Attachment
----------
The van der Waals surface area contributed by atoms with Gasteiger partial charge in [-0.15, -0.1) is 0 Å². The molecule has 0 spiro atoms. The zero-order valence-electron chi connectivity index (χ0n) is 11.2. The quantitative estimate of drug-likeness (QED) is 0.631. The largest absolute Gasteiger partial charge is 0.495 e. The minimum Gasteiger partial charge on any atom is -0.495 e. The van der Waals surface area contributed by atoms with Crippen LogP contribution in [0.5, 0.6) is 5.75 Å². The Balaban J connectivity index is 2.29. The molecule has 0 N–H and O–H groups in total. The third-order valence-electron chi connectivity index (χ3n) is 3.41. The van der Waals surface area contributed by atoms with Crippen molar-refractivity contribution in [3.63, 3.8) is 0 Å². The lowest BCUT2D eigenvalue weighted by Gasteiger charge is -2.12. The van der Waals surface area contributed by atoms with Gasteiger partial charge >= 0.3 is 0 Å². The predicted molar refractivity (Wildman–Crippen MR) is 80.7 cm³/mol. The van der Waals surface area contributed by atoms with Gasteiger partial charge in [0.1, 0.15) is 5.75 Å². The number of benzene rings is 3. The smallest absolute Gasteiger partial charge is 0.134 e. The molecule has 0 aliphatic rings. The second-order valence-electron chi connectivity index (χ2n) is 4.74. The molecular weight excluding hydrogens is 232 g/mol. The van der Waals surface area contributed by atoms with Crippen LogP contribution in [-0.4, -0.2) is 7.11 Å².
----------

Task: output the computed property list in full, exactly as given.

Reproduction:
The van der Waals surface area contributed by atoms with Gasteiger partial charge in [-0.15, -0.1) is 0 Å². The molecule has 0 spiro atoms. The zero-order valence-electron chi connectivity index (χ0n) is 11.2. The quantitative estimate of drug-likeness (QED) is 0.631. The largest absolute Gasteiger partial charge is 0.495 e. The minimum Gasteiger partial charge on any atom is -0.495 e. The van der Waals surface area contributed by atoms with Crippen LogP contribution in [0.5, 0.6) is 5.75 Å². The Balaban J connectivity index is 2.29. The molecule has 0 N–H and O–H groups in total. The third-order valence-electron chi connectivity index (χ3n) is 3.41. The van der Waals surface area contributed by atoms with Crippen molar-refractivity contribution in [3.63, 3.8) is 0 Å². The lowest BCUT2D eigenvalue weighted by Gasteiger charge is -2.12. The van der Waals surface area contributed by atoms with Gasteiger partial charge >= 0.3 is 0 Å². The predicted molar refractivity (Wildman–Crippen MR) is 80.7 cm³/mol. The van der Waals surface area contributed by atoms with Gasteiger partial charge in [0.1, 0.15) is 5.75 Å². The number of benzene rings is 3. The smallest absolute Gasteiger partial charge is 0.134 e. The molecule has 0 aliphatic rings. The second-order valence-electron chi connectivity index (χ2n) is 4.74. The molecular weight excluding hydrogens is 232 g/mol. The van der Waals surface area contributed by atoms with Crippen LogP contribution in [-0.4, -0.2) is 7.11 Å².